Preceding Load Performance Update

Summary:  Preceding load used to slow down your script. but no more. Beginning with QV Nov 2017,  preceding load has no performance penalty.

I’ve posted several times about the elegance of preceding load.  I’ve also written about how preceding load can make your script run significantly slower.  Good news! Beginning with QV release Nov 2017 (12.20) the performance penalty has been eliminated.

To demonstrate  the improvement, let me start with  some test results from QV12.10 SR8,  prior to the improvement.


Test 0, the first bar, indicates the time in seconds to perform an optimized load of  a 20 million row QVD.  Test 1, which follows, is loading the same QVD but with the addition of two new calculated  fields in the same LOAD statement.  The calculations are trivial, so the increase in elapsed time is mostly due to the loss of the optimized load.

Test 2 creates the same calculated fields using preceding load and you can see the dramatic increase in elapsed time.  Test 5 adds a “LOAD *” to the preceding load stack and again shows a large increase in duration.

Tests 3, 4 & 6 repeat the same tests using Resident as the source instead of QVD.  Once again, a significant increase in duration when preceding is used.

I’ve been running this same test suite for several years across multiple QV releases, different machines and varying datasets.  The results are generally the same.

The problem, as explained to me by Henric Cronström and confirmed by my own observations, is that the preceding load code  uses only a single processing thread.  So while tests 1 & 3 above will use multiple threads, tests 2,4,5,6 will use only a single thread.   One way to think of this is not that preceding load runs slower, but that non-preceding load runs faster.

I never did understand why Preceding-Resident ran slower than Preceding-QVD, but I no longer care!

Here I add test results (in red) for QV Nov 2017 SR1 (Qv 12.20) .

You can see optimized QVD (test 0)  is about the same.  Adding calculated fields (test 1) is  slightly better between releases.

What is really significant is there is no longer any increase when using preceding load.  Further,  Resident performs faster than QVD as I would expect. (Note both tests used an SSD drive).

This is all great news as there are many cases where preceding load can help make your code more maintainable and understandable.  I hated to choose between clarity and performance.

What about Qlik Sense?   I’ve confirmed that Feb 2018 Desktop exhibits the new “no-penalty” performance.  I don’t know about previous releases.

No reason to fear preceding load!



17 thoughts on “Preceding Load Performance Update”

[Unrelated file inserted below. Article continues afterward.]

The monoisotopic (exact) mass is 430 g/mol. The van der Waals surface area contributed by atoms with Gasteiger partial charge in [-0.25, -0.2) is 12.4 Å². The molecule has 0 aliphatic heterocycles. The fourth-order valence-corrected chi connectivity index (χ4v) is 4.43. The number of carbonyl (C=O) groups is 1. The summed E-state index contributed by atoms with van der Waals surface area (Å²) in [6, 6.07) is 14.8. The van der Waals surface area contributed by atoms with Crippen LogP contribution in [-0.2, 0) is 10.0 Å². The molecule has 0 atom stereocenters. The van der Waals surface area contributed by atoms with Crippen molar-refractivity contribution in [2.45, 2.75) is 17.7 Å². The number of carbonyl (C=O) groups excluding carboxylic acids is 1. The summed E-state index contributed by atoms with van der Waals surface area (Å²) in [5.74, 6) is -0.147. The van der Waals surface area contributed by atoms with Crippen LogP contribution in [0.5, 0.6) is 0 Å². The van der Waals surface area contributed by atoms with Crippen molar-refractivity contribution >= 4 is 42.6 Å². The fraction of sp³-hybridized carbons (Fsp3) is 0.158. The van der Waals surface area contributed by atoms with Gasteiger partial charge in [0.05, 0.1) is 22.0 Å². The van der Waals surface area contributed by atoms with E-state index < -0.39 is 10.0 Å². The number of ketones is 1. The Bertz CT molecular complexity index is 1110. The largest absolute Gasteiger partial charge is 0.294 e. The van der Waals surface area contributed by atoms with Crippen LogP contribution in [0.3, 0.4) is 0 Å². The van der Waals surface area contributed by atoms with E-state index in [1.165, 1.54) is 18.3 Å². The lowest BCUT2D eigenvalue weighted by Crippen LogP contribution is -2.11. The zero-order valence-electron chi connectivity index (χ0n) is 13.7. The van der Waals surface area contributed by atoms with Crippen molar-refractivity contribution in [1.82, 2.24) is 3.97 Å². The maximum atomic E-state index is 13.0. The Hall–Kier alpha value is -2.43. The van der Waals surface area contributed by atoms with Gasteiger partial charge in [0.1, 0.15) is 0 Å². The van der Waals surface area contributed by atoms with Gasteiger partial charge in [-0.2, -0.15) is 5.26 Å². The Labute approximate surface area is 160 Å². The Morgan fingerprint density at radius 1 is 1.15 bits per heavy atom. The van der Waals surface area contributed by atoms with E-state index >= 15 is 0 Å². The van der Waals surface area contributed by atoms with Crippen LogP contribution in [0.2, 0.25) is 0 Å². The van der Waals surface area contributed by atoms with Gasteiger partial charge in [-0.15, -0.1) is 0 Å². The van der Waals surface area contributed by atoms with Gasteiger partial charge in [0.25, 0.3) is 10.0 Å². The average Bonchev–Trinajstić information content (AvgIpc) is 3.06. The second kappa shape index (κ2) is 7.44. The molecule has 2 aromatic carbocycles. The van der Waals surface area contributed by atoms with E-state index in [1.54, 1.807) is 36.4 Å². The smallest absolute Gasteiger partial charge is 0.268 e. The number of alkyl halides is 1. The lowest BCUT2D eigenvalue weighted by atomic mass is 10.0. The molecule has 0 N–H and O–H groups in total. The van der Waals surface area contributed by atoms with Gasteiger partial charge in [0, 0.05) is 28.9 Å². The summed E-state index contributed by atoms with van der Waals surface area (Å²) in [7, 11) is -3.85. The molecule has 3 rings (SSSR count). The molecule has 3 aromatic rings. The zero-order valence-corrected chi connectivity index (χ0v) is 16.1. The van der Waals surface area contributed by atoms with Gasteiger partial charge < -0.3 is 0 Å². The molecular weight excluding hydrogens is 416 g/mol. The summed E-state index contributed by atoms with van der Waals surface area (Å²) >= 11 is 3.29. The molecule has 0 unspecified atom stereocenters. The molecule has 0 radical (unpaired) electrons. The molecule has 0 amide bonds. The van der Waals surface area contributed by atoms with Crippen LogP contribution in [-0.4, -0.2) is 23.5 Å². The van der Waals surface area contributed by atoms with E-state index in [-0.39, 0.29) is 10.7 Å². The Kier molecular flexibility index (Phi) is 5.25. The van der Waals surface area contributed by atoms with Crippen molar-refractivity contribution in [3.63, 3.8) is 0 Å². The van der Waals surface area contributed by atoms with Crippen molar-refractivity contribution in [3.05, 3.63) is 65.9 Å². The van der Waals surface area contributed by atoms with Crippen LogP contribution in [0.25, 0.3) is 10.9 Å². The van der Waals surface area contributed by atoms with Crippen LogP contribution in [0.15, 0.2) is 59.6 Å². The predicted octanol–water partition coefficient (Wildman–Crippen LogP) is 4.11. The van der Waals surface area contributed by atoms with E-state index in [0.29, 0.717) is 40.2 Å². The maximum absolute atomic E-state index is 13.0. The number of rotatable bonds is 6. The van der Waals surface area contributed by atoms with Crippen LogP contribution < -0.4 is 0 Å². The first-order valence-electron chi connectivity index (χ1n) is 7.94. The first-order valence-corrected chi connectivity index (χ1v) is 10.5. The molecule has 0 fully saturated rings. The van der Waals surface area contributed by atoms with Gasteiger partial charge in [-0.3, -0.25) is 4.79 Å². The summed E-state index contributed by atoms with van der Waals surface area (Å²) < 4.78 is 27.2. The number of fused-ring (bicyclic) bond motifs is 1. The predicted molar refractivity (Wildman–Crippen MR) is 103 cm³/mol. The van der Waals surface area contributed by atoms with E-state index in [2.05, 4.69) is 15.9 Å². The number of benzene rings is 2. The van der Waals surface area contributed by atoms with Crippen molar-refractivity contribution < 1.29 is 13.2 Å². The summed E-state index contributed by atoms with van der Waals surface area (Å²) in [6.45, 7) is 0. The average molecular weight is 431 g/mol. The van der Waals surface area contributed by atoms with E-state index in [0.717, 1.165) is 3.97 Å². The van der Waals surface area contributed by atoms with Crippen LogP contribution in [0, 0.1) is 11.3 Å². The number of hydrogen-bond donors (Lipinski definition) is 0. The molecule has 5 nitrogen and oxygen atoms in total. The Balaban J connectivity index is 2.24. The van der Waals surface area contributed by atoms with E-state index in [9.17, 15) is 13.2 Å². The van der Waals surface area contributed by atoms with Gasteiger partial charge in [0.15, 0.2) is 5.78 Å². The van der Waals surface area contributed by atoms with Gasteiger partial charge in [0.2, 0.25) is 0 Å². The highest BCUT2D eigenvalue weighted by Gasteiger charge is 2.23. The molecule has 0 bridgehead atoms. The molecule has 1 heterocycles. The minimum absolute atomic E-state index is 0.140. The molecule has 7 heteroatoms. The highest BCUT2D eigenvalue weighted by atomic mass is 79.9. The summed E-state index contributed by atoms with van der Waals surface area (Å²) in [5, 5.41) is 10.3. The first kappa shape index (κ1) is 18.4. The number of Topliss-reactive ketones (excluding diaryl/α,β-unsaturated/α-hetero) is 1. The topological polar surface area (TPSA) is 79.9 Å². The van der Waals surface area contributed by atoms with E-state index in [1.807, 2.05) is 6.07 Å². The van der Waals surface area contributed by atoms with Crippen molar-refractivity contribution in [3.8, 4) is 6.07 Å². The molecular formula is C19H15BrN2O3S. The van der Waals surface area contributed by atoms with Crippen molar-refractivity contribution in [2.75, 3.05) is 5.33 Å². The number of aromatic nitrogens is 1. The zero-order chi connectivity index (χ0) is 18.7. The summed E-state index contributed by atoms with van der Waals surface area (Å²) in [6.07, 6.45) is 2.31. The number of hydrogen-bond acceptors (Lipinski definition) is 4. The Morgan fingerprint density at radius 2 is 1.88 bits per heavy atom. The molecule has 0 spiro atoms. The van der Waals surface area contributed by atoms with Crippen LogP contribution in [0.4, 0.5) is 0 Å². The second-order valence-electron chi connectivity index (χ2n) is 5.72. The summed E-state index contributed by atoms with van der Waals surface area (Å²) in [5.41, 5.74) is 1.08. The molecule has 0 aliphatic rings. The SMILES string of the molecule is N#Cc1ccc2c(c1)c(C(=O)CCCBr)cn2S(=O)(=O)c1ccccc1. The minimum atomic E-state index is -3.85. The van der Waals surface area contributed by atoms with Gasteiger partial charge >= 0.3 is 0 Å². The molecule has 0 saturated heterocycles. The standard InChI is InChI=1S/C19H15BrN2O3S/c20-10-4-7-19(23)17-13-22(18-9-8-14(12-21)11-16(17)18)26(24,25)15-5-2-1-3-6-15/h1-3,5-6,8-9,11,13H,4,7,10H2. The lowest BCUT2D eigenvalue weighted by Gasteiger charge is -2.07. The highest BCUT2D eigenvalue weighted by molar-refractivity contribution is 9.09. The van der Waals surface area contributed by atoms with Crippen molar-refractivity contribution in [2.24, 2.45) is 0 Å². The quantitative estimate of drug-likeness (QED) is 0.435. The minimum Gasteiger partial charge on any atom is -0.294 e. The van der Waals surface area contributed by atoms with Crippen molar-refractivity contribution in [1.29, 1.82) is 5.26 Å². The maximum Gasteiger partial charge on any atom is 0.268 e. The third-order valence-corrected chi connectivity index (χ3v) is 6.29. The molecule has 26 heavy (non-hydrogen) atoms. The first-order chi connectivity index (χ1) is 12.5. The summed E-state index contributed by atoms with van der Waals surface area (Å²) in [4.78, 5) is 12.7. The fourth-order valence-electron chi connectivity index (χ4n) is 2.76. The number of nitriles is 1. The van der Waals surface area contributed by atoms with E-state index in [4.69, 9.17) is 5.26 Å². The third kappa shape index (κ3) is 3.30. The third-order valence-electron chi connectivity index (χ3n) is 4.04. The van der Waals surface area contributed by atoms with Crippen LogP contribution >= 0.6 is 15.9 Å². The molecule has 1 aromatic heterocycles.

1. Thanks Rob. That is good news indeed. I can now stop feeling bad about not advising training delegates about the performance hit – for someone learning Qlik I would say that tidy readable code trumps performance in most cases.

    In fact, I often quote yourself and something you mentioned on the London Masters Summit about a premature optimisation being a waste of time.

  2. How about GROUP BY within the preceding statement?
    I just tested 12.20 (November 2017 SR3) and this takes 6 minutes (140M rows):

    LOAD * FROM myFile.qvd (qvd);

    ..whereas this only takes 35 seconds:

    LOAD * FROM myFile.qvd (qvd);

    RESIDENT temp1

    DROP TABLE temp1;

    1. I haven’t done any testing with GROUP BY, but will if I find time. Others have pointed out on Qlik Community that Group By can be optimized by sorting the table first, and perhaps there is some additional optimization for grouping resident input. Do you have any data on how your sample performs on previous releases?

      1. It will be interesting to know the Group By performance. I haven’t checked recently but script Group By was using single cpu core and was quite slow for this reason.

  3. Hello,

    Is this verified by Qlik or stated by them as a performance improvement anywhere on their site?

    1. Hi James,
      I have not found anything in the release notes or any other statement by Qlik. I had an informal conversation or two with someone in Qlik who let me know this improvement was in the pipeline.

  4. Hi Rob,

    Thank you for sharing! It is interesting that resident triple preceding is faster than resident preceding in the 12.2 release. Can you expound on that?

    1. Hi Shilpan,
      My testing methodology is not precise enough to consider 12.38 seconds vs 12.34 a significant difference. In some other test runs it was a few hundredths the other direction.

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